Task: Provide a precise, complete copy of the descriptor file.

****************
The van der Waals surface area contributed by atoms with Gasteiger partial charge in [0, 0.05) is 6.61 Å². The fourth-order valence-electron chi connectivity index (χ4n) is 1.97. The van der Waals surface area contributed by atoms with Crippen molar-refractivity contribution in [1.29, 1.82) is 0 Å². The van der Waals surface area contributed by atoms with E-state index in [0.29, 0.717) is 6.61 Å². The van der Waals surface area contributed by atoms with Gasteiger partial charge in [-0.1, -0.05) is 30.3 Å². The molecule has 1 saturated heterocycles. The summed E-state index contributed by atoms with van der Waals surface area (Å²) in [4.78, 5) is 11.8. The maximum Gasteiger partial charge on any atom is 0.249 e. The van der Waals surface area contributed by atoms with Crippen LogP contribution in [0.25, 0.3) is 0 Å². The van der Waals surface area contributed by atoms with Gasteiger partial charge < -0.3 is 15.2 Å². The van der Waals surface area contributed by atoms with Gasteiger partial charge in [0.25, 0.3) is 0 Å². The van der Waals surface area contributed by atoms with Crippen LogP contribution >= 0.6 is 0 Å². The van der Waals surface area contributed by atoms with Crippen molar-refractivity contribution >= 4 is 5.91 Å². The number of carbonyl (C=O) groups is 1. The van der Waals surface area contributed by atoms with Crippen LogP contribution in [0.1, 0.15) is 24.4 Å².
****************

The van der Waals surface area contributed by atoms with Gasteiger partial charge in [0, 0.05) is 6.61 Å². The fourth-order valence-electron chi connectivity index (χ4n) is 1.97. The van der Waals surface area contributed by atoms with Crippen molar-refractivity contribution in [1.29, 1.82) is 0 Å². The van der Waals surface area contributed by atoms with E-state index in [0.29, 0.717) is 6.61 Å². The van der Waals surface area contributed by atoms with Gasteiger partial charge in [-0.1, -0.05) is 30.3 Å². The molecule has 1 saturated heterocycles. The summed E-state index contributed by atoms with van der Waals surface area (Å²) in [4.78, 5) is 11.8. The maximum Gasteiger partial charge on any atom is 0.249 e. The van der Waals surface area contributed by atoms with Crippen LogP contribution in [0.25, 0.3) is 0 Å². The van der Waals surface area contributed by atoms with Gasteiger partial charge < -0.3 is 15.2 Å². The van der Waals surface area contributed by atoms with Gasteiger partial charge in [0.25, 0.3) is 0 Å². The van der Waals surface area contributed by atoms with Crippen LogP contribution >= 0.6 is 0 Å². The van der Waals surface area contributed by atoms with Crippen molar-refractivity contribution >= 4 is 5.91 Å². The number of carbonyl (C=O) groups is 1. The van der Waals surface area contributed by atoms with Crippen LogP contribution in [0.1, 0.15) is 24.4 Å².